Nova Scotia Menthol Ban will Fuel Contraband Tobacco

30 million more illegal cigarettes to be sold in the province each year

OTTAWA, April 20, 2015 /CNW/ - The National Coalition Against Contraband Tobacco (NCACT) is deeply alarmed with the government of Nova Scotia's proposed ban on menthol tobacco will contribute to the province's growing illegal tobacco problem. The ban, proposed on April 17th, could come into effect as early as May 31st.

"The discussion here is not about menthol, it's about the implementation of additional measures that will fuel contraband and crime. With this proposed law, Nova Scotia will be directly handing an additional 30 million cigarettes each year to the illegal market," said Gary Grant, a 39-year veteran of the Toronto Police Service and national spokesperson for the NCACT.

"May 31st is World No Tobacco Day, which this year is focused on the global challenge of contraband tobacco," continued Grant. "The unfortunate irony is that, unless the ban on menthol cigarettes is postponed, this year Nova Scotia will be marking the day by adding millions more cigarettes to the illegal market."

"There are already twice as many illegal menthol products available in the market as legal ones, meaning that the primary effect of this law will be to increase the illegal tobacco market in Nova Scotia. Alarmingly, the criminals that run the trade are ready to take advantage of this," said Grant.

Contraband tobacco is a cash cow for organized crime. The RCMP estimates that there are 175 criminal gangs profiting from the sale of illicit tobacco, with 50 illegal factories operating in Canada, each able to as many as 10,000 cigarettes a minute. These organized crime groups use the proceeds from contraband tobacco sales to fund their other activities, including guns, drugs and human smuggling. And the proceeds are lucrative: the Financial Transactions and Reports Analysis Centre of Canada identified $100 million in suspicious financial transactions between 2006 and 2012 from one contraband hotspot alone.

"Before considering any dramatic changes to the regulated tobacco market in Nova Scotia, the province should first introduce tough, effective anti-contraband tobacco measures," concluded Grant. "For example, Quebec has successfully given more powers to local police, as well as the financial resources to enforce them, that have reduced contraband tobacco by half. NCACT has long-called for Nova Scotia to take such an approach, including after the provincial budget on April 9th."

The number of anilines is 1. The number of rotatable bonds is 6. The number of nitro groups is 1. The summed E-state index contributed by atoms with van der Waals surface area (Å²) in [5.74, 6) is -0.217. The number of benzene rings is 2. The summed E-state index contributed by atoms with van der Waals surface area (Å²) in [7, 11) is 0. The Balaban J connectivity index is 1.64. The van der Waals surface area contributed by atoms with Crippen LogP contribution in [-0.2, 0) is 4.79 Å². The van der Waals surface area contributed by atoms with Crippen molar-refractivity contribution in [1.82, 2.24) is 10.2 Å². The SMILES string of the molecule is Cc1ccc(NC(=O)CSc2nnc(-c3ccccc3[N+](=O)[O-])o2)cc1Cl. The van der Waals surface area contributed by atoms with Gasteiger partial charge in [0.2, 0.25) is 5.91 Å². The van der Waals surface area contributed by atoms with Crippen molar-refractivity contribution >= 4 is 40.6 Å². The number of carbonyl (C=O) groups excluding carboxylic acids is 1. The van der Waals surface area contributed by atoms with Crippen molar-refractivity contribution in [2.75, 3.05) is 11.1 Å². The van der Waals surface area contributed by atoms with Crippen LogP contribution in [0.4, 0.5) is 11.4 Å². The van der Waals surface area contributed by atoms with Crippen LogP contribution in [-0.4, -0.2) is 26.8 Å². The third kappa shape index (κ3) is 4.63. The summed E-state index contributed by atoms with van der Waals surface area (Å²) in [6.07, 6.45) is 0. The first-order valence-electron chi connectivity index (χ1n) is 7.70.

A similar prohibition proposed in Ontario has at least a 2-year phase in to account for contraband tobacco implications. NCACT has suggested that this ban be postponed until such a time as effective anti-contraband tobacco measures have been introduced and had time to take effect. Nova Scotia should take a similar approach.

The National Coalition Against Contraband Tobacco is a Canadian advocacy group formed by organizations and associations concerned about the growing danger of contraband cigarettes. NCACT members share the goals of working together to educate people and urge government to take quick action to stop this growing threat.

The members of the NCACT are: Association des détaillants en alimentation du Québec (ADA), Association des marchands dépanneurs et épiciers du Québec (AMDEQ), Canadian Chamber of Commerce, Canadian Convenience Stores Association (CCSA), Canadian Manufacturers and Exporters, Canadian Taxpayers Federation, Canadian Tobacco Manufacturers Council, Conseil du patronat du Québec (CPQ), Customs and Immigration Union, Échec au crime Québec, Fédération des chambres de commerce du Québec (FCCQ), Frontier Duty Free Association (FDFA), National Convenience Stores Distributors Association (NACDA), Ontario Chamber of Commerce, Retail Council of Canada, Toronto Crime Stoppers and United Korean Commerce and Industry Association (UKCIA).

SOURCE National Coalition Against Contraband Tobacco (NCACT)

For further information: Michael Powell, (p) (866) 950-5551, (m) (613) 797-7313, (e)

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